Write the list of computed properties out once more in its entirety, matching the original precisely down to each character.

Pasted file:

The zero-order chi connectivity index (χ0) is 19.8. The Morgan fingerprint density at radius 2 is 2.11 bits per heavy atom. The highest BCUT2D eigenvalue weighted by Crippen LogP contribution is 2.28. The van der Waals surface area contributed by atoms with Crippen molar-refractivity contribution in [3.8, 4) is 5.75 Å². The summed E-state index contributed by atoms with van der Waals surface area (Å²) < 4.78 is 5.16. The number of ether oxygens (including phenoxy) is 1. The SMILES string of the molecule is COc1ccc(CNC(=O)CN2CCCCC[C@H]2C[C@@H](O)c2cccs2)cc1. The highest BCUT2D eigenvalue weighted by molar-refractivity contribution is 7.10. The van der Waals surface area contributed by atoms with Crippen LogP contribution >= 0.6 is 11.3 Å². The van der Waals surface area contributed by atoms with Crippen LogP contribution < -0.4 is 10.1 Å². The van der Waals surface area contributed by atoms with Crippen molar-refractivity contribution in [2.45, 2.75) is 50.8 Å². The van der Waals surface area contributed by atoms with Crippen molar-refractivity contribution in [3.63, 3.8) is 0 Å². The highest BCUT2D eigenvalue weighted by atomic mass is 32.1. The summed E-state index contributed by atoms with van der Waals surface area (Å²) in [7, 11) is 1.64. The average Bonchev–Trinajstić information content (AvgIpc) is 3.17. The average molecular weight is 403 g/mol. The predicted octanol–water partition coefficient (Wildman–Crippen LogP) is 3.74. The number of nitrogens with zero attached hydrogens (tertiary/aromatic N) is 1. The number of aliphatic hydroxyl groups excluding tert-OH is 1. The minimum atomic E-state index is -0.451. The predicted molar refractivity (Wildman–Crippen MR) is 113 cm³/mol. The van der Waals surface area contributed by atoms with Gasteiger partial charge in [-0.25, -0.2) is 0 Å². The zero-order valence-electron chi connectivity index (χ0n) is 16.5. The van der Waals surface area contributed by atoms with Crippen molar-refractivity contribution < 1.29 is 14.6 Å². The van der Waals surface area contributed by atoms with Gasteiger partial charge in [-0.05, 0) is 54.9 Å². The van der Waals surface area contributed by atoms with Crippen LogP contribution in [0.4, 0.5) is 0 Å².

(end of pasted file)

The zero-order chi connectivity index (χ0) is 19.8. The Morgan fingerprint density at radius 2 is 2.11 bits per heavy atom. The highest BCUT2D eigenvalue weighted by Crippen LogP contribution is 2.28. The van der Waals surface area contributed by atoms with Crippen molar-refractivity contribution in [3.8, 4) is 5.75 Å². The summed E-state index contributed by atoms with van der Waals surface area (Å²) < 4.78 is 5.16. The number of ether oxygens (including phenoxy) is 1. The SMILES string of the molecule is COc1ccc(CNC(=O)CN2CCCCC[C@H]2C[C@@H](O)c2cccs2)cc1. The highest BCUT2D eigenvalue weighted by molar-refractivity contribution is 7.10. The van der Waals surface area contributed by atoms with Crippen LogP contribution >= 0.6 is 11.3 Å². The van der Waals surface area contributed by atoms with Crippen LogP contribution < -0.4 is 10.1 Å². The van der Waals surface area contributed by atoms with Crippen molar-refractivity contribution in [2.45, 2.75) is 50.8 Å². The van der Waals surface area contributed by atoms with Crippen molar-refractivity contribution in [3.63, 3.8) is 0 Å². The highest BCUT2D eigenvalue weighted by atomic mass is 32.1. The summed E-state index contributed by atoms with van der Waals surface area (Å²) in [7, 11) is 1.64. The average Bonchev–Trinajstić information content (AvgIpc) is 3.17. The average molecular weight is 403 g/mol. The predicted octanol–water partition coefficient (Wildman–Crippen LogP) is 3.74. The number of nitrogens with zero attached hydrogens (tertiary/aromatic N) is 1. The number of aliphatic hydroxyl groups excluding tert-OH is 1. The minimum atomic E-state index is -0.451. The predicted molar refractivity (Wildman–Crippen MR) is 113 cm³/mol. The van der Waals surface area contributed by atoms with Gasteiger partial charge in [-0.25, -0.2) is 0 Å². The zero-order valence-electron chi connectivity index (χ0n) is 16.5. The van der Waals surface area contributed by atoms with Crippen molar-refractivity contribution < 1.29 is 14.6 Å². The van der Waals surface area contributed by atoms with Gasteiger partial charge in [-0.05, 0) is 54.9 Å². The van der Waals surface area contributed by atoms with Crippen LogP contribution in [0.4, 0.5) is 0 Å².